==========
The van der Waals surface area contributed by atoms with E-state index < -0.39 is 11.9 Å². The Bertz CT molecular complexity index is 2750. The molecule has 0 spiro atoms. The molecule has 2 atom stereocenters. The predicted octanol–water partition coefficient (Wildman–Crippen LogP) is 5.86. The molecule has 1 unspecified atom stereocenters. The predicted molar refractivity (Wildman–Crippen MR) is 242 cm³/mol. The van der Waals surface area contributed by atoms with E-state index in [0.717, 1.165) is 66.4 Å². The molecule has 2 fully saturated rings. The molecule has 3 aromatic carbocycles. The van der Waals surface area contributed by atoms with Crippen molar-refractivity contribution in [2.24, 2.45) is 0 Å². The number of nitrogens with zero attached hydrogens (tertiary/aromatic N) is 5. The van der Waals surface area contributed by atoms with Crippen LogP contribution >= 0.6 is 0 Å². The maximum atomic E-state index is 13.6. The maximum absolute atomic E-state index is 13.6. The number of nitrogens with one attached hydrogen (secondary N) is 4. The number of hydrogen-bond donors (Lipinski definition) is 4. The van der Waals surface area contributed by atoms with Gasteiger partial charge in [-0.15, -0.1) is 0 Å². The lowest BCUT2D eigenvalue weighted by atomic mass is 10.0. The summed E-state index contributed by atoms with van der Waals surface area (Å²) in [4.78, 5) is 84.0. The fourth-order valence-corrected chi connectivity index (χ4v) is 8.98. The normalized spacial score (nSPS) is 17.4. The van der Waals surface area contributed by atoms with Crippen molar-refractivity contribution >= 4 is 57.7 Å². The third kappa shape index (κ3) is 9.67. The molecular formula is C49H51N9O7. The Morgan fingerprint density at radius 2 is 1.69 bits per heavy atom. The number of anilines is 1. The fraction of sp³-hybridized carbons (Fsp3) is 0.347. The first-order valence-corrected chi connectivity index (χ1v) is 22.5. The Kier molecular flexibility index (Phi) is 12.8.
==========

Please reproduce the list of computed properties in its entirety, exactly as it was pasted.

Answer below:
The van der Waals surface area contributed by atoms with E-state index < -0.39 is 11.9 Å². The Bertz CT molecular complexity index is 2750. The molecule has 0 spiro atoms. The molecule has 2 atom stereocenters. The predicted octanol–water partition coefficient (Wildman–Crippen LogP) is 5.86. The molecule has 1 unspecified atom stereocenters. The predicted molar refractivity (Wildman–Crippen MR) is 242 cm³/mol. The van der Waals surface area contributed by atoms with E-state index in [0.717, 1.165) is 66.4 Å². The molecule has 2 fully saturated rings. The molecule has 3 aromatic carbocycles. The van der Waals surface area contributed by atoms with Crippen molar-refractivity contribution in [2.24, 2.45) is 0 Å². The number of nitrogens with zero attached hydrogens (tertiary/aromatic N) is 5. The van der Waals surface area contributed by atoms with Crippen LogP contribution >= 0.6 is 0 Å². The maximum atomic E-state index is 13.6. The maximum absolute atomic E-state index is 13.6. The number of nitrogens with one attached hydrogen (secondary N) is 4. The number of hydrogen-bond donors (Lipinski definition) is 4. The van der Waals surface area contributed by atoms with Gasteiger partial charge in [-0.15, -0.1) is 0 Å². The lowest BCUT2D eigenvalue weighted by atomic mass is 10.0. The summed E-state index contributed by atoms with van der Waals surface area (Å²) in [4.78, 5) is 84.0. The fourth-order valence-corrected chi connectivity index (χ4v) is 8.98. The normalized spacial score (nSPS) is 17.4. The van der Waals surface area contributed by atoms with Crippen molar-refractivity contribution >= 4 is 57.7 Å². The third kappa shape index (κ3) is 9.67. The molecular formula is C49H51N9O7. The Morgan fingerprint density at radius 2 is 1.69 bits per heavy atom. The number of anilines is 1. The fraction of sp³-hybridized carbons (Fsp3) is 0.347. The first-order valence-corrected chi connectivity index (χ1v) is 22.5. The Kier molecular flexibility index (Phi) is 12.8.